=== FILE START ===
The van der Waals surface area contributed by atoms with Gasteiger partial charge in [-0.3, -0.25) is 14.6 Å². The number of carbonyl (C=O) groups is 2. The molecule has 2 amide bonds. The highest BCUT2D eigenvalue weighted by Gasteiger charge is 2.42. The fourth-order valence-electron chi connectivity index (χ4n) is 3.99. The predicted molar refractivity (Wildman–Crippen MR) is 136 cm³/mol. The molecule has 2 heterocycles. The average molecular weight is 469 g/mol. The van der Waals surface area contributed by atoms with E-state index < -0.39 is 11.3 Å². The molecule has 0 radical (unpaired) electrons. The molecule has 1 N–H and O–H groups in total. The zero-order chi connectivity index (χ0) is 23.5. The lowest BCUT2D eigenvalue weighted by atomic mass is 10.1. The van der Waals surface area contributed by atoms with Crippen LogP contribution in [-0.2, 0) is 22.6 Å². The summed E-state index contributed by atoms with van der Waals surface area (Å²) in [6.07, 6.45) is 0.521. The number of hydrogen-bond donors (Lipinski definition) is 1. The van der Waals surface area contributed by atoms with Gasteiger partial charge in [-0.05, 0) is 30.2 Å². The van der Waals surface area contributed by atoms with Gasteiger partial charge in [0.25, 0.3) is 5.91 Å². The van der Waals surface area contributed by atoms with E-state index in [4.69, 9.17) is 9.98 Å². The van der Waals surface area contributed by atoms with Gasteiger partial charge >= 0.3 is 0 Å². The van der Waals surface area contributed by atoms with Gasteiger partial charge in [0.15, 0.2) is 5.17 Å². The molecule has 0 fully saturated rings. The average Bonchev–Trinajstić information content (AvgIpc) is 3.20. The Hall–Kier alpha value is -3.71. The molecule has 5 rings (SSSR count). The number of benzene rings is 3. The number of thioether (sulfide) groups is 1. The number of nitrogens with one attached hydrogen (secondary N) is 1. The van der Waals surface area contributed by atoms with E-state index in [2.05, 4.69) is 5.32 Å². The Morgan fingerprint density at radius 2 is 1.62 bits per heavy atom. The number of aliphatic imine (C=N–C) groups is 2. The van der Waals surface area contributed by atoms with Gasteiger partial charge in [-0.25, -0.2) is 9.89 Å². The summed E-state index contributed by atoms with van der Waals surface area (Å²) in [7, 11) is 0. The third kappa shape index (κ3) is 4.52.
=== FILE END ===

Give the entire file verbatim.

The van der Waals surface area contributed by atoms with Gasteiger partial charge in [-0.3, -0.25) is 14.6 Å². The number of carbonyl (C=O) groups is 2. The molecule has 2 amide bonds. The highest BCUT2D eigenvalue weighted by Gasteiger charge is 2.42. The fourth-order valence-electron chi connectivity index (χ4n) is 3.99. The predicted molar refractivity (Wildman–Crippen MR) is 136 cm³/mol. The molecule has 2 heterocycles. The average molecular weight is 469 g/mol. The van der Waals surface area contributed by atoms with E-state index < -0.39 is 11.3 Å². The molecule has 0 radical (unpaired) electrons. The molecule has 1 N–H and O–H groups in total. The zero-order chi connectivity index (χ0) is 23.5. The lowest BCUT2D eigenvalue weighted by atomic mass is 10.1. The van der Waals surface area contributed by atoms with Crippen LogP contribution in [-0.2, 0) is 22.6 Å². The summed E-state index contributed by atoms with van der Waals surface area (Å²) in [6.07, 6.45) is 0.521. The number of hydrogen-bond donors (Lipinski definition) is 1. The van der Waals surface area contributed by atoms with Gasteiger partial charge in [-0.05, 0) is 30.2 Å². The van der Waals surface area contributed by atoms with Gasteiger partial charge in [0.25, 0.3) is 5.91 Å². The van der Waals surface area contributed by atoms with E-state index in [4.69, 9.17) is 9.98 Å². The van der Waals surface area contributed by atoms with Gasteiger partial charge >= 0.3 is 0 Å². The van der Waals surface area contributed by atoms with Gasteiger partial charge in [0.15, 0.2) is 5.17 Å². The molecule has 0 fully saturated rings. The average Bonchev–Trinajstić information content (AvgIpc) is 3.20. The Hall–Kier alpha value is -3.71. The molecule has 5 rings (SSSR count). The number of benzene rings is 3. The number of thioether (sulfide) groups is 1. The number of nitrogens with one attached hydrogen (secondary N) is 1. The van der Waals surface area contributed by atoms with E-state index in [2.05, 4.69) is 5.32 Å². The Morgan fingerprint density at radius 2 is 1.62 bits per heavy atom. The number of aliphatic imine (C=N–C) groups is 2. The van der Waals surface area contributed by atoms with Gasteiger partial charge in [-0.25, -0.2) is 9.89 Å². The summed E-state index contributed by atoms with van der Waals surface area (Å²) in [7, 11) is 0. The third kappa shape index (κ3) is 4.52.